Feb 21, 2017
Posted by Karen Hurst in categories: computing, quantum physics
More on the QC Blueprint which enables others to use as a reference when building a QC.
According to Prof Winfried Hensinger of the University of Sussex in the United Kingdom, he and his team have the first practical design for a quantum computer. Like millions of others, I have struggled to come to an understanding of quantum mechanics and how a quantum computer might work.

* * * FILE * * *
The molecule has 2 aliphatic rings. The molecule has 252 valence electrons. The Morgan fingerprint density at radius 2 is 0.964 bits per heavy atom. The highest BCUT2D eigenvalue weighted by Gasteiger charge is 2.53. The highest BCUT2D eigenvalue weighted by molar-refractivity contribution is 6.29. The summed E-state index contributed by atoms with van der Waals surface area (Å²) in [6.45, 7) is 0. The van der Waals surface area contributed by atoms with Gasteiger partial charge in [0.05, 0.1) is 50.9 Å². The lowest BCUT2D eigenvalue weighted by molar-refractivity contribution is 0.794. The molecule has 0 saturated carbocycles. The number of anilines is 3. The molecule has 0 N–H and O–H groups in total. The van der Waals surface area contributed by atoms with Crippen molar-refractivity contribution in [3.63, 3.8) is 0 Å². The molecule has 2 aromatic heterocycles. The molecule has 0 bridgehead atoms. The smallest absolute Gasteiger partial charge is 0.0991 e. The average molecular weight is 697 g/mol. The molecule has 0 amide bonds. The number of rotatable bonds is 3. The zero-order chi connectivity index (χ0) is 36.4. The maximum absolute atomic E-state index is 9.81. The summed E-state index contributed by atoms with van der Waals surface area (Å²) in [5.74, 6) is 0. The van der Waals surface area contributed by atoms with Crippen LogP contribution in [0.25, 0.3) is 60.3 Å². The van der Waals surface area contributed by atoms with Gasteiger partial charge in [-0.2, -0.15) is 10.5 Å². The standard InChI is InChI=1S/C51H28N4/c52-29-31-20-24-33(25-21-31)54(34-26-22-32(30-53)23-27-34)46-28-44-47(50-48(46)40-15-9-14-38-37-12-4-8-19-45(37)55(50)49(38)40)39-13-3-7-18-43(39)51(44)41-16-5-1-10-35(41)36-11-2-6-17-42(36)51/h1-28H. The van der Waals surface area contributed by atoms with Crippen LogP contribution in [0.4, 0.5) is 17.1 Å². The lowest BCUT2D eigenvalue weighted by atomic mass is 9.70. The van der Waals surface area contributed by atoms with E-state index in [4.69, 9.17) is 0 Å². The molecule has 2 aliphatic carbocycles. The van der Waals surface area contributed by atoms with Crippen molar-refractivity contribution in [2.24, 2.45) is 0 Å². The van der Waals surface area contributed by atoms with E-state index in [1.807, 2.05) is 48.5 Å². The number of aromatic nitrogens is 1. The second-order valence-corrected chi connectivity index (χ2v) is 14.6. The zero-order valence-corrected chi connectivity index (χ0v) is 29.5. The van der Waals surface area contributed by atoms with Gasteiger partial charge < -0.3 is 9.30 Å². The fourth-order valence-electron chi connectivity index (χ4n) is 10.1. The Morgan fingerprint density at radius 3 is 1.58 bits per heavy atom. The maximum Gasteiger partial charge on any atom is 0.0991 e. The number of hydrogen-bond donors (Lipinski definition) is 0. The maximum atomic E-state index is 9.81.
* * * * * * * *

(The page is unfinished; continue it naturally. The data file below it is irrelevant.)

It would use qubits rather than standard on/off or 1 and 0 bits used in traditional computers. A qubit can have a state of anywhere between zero and one, including all the “states” in between. Theoretically, a quantum computer can perform a very large number of calculations simultaneously using the ideas of super positioning and quantum entanglement. The theory is that all the necessary calculations are carried out at virtually the same time, e.g. working out all the factors of a very large number. This kind of problem can take a regular computer quite a while.